Provided by: keyutils_1.5.2-2_i386 bug

NAME

       request-key.conf - Instantiation handler configuration file

DESCRIPTION

       This  file  is used by the /sbin/request-key program to determine which
       program it should run to instantiate a key.

       request-key works scans through the file a line  at  a  time  until  it
       finds  a  match,  which  it  will then use. If it doesn't find a match,
       it'll return an error and the kernel will automatically negate the key.

       Any blank line or line beginning with a hash mark '#' is considered  to
       be a comment and ignored.

       All  other lines are assumed to be command lines with a number of white
       space separated fields:

       <op> <type> <description> <callout-info> <prog> <arg1> <arg2> ...

       The first four fields are  used  to  match  the  parameters  passed  to
       request-key by the kernel. op is the operation type; currently the only
       supported operation is "create".

       type, description and callout-info match the three parameters passed to
       keyctl  request2  or  the  request_key() system call. Each of these may
       contain one or more  asterisk  '*'  characters  as  wildcards  anywhere
       within the string.

       Should a match be made, the program specified by <prog> will be exec'd.
       This must have a fully qualified path name. argv[0] will  be  set  from
       the part of the program name that follows the last slash '/' character.

       If the program name is prefixed with a pipe bar character '|', then the
       program will be forked and exec'd attached to three pipes. The  callout
       information  will be piped to it on it's stdin and the intended payload
       data will be retrieved from its stdout. Anything sent to stderr will be
       posted  in  syslog. If the program exits 0, then /sbin/request-key will
       attempt to instantiate the key with the data read from  stdout.  If  it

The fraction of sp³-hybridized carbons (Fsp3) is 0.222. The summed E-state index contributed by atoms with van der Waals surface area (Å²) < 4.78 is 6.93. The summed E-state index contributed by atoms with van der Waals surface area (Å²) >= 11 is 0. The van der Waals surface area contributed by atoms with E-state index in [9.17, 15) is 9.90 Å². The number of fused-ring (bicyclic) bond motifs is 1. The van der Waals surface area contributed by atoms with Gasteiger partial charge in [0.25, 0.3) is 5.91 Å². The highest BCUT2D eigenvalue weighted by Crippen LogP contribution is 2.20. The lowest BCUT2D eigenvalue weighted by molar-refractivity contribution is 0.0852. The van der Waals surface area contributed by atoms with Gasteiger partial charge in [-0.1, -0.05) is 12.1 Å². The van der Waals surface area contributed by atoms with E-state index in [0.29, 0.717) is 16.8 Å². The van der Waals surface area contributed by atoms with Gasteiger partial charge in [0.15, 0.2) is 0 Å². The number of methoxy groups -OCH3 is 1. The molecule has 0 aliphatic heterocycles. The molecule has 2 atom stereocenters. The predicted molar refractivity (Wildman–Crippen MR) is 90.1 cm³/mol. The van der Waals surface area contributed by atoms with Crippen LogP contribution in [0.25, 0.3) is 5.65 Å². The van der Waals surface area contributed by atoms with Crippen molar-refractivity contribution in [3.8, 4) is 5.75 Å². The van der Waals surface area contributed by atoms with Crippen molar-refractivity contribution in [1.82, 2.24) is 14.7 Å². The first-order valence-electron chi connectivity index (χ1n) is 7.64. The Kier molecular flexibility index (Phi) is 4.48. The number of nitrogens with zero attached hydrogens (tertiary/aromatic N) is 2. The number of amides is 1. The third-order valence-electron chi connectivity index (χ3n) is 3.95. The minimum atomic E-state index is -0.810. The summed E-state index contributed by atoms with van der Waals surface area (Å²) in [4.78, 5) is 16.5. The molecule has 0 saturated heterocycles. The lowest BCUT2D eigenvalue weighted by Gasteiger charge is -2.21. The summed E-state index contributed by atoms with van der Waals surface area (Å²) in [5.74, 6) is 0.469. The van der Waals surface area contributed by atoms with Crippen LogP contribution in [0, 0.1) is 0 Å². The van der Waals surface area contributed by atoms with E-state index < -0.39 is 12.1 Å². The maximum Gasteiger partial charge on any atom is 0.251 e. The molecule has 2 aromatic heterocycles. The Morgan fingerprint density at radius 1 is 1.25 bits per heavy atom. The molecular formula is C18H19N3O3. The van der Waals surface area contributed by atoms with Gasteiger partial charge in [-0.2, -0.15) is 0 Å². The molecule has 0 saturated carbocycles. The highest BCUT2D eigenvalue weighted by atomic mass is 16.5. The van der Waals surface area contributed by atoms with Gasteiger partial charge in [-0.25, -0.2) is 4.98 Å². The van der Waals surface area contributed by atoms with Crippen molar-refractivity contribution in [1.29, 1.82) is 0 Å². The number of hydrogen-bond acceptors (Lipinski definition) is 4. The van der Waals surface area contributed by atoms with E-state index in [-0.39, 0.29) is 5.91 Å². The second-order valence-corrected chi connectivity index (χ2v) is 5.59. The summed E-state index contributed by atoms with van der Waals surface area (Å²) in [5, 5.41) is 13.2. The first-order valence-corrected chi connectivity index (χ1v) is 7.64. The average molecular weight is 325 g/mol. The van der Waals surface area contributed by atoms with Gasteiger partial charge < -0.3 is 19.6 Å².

fails  in  any  other way, then request-key will attempt to execute the
       appropriate 'negate' operation command.

       The program arguments can be  substituted  with  various  macros.  Only
       complete argument substitution is supported - macro substitutions can't
       be embedded. All macros begin with a percent character '%'. An argument
       beginning with two percent characters will have one of them discarded.

       The following macros are supported:

              %o    Operation type
              %k    Key ID
              %t    Key type
              %d    Key description
              %c    Callout information
              %u    Key UID
              %g    Key GID
              %T    Requestor's thread keyring
              %P    Requestor's process keyring
              %S    Requestor's session keyring

       There's  another  macro substitution too that permits the interpolation
       of the contents of a key:

              %{<type>:<description>}

       This performs a lookup for a key of the given type and  description  on
       the  requestor's  keyrings,  and if found, substitutes the contents for
       the macro. If not found an error will  be  logged  and  the  key  under
       construction will be negated.

EXAMPLE

       A  basic  file  will  be  installed  in the /etc. This will contain two
       debugging lines that can be used to test the installation:

              create user debug:* negate /bin/keyctl negate %k 30 %S
              create user debug:loop:* * |/bin/cat
              create user debug:*  *  /usr/share/keyutils/request-key-debug.sh
              %k %d %c %S
              negate * * * /bin/keyctl negate %k 30 %S

       This is set up so that something like:

              keyctl request2 user debug:xxxx negate

       will create a negative user-defined key, something like:

              keyctl request2 user debug:yyyy spoon

       will  create an instantiated user-defined key with "Debug spoon" as the
       payload, and something like:

              keyctl request2 user debug:loop:zzzz abcdefghijkl

       will  create  an  instantiated  user-defined  key  with   the   callout
       information as the payload.

FILES

       /etc/request-key.conf

SEE ALSO

       keyctl(1), request-key.conf(5)